One could argue that December is the most festive month of the year. Religious holidays are observed, vacations are taken and students have a respite from their school and course work. December 21st is the longest night of the year and marks the beginning of longer daylight hours. It is a month that marks the end of one year and the beginning of the next – a time for resolutions and a promise of new experiences. Celebrations abound, it is easy to forget that December also marks the end of the grace period and the beginning of student loan payments for those (like myself) who graduated 6 months earlier.
- 71% of all students who have graduated from a four-year college have student loan debt (Institute, 2014).
- The class of 2014 has an average of $33,000 in student loan debt (Wall Street Journal, 2014).
A debt of $33,000 from a bachelor’s degree seems like a dream if you went to a private University (as I did) where most of my peers have graduated with a debt that is closer to $100k.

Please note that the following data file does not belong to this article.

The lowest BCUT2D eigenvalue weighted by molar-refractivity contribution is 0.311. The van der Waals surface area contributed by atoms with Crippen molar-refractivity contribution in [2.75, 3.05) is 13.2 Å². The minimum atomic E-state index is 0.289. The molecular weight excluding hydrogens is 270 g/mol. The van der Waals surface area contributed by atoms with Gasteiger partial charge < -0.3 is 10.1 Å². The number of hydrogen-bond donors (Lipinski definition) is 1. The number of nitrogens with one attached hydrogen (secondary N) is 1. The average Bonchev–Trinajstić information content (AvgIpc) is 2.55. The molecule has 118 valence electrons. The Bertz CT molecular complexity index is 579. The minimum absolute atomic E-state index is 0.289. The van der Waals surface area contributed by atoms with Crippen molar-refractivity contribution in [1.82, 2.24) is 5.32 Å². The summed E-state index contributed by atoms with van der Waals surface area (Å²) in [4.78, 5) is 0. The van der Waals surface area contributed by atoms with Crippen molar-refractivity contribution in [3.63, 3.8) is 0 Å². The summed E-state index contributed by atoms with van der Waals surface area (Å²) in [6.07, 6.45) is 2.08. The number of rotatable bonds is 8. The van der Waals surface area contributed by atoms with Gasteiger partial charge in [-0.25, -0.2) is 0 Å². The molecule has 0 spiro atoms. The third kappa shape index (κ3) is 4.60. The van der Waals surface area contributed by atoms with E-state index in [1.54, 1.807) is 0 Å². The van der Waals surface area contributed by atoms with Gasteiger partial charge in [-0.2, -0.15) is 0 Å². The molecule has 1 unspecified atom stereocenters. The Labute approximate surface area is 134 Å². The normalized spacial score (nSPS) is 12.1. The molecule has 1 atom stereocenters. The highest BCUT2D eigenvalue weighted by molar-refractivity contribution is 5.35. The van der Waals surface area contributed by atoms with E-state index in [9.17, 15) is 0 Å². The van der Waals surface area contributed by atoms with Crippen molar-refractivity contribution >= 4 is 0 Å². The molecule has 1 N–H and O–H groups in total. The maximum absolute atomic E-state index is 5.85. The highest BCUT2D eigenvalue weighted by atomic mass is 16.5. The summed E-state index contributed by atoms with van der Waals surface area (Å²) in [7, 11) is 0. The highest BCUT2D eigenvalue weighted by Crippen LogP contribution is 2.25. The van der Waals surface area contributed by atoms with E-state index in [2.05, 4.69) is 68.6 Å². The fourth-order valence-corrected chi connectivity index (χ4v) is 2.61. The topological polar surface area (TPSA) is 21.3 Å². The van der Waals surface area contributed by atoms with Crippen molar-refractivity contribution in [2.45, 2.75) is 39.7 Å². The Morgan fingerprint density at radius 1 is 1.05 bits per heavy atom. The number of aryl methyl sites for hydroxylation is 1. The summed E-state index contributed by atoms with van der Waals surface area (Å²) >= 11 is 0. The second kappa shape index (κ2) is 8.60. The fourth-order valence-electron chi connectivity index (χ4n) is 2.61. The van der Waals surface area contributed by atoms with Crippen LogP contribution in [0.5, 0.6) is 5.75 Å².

When you are applying to colleges in high school, it is extremely difficult to fully conceptualize the amount of money you are borrowing and you can feel immobilized and helpless when it comes time to start making your monthly payments. Transitioning from your life as a student to one as a young professional is difficult enough but it can quickly become overwhelming when combined with the reality of a monthly payment that will follow you for the next several decades.
Thankfully, as daunting as those statistics above are, one thing is very clear. You are not alone. You are not even a minority. The vast majority of students have student debt and support is available. You are not defined by what you owe and working with the clinicians from Insight Psychotherapy can be the first step towards lightening your burdens while securing a path for your emotional well-being. For more information about life transitions and financial stress find a clinician that suits you best on our Providers Page, call 617-834-4235 or email us at email@example.com
The Institute for College Access & Success. 2014. Quick Facts about Student Debt. http://bit.ly/1lxjskr.
The Wall Street Journal. May 16,2014. “Congratulations to class of 2014, Most Indebted Ever”. http://blogs.wsj.com/numbers/congatulations-to-class-of-2014-the-most-indebted-ever-1368/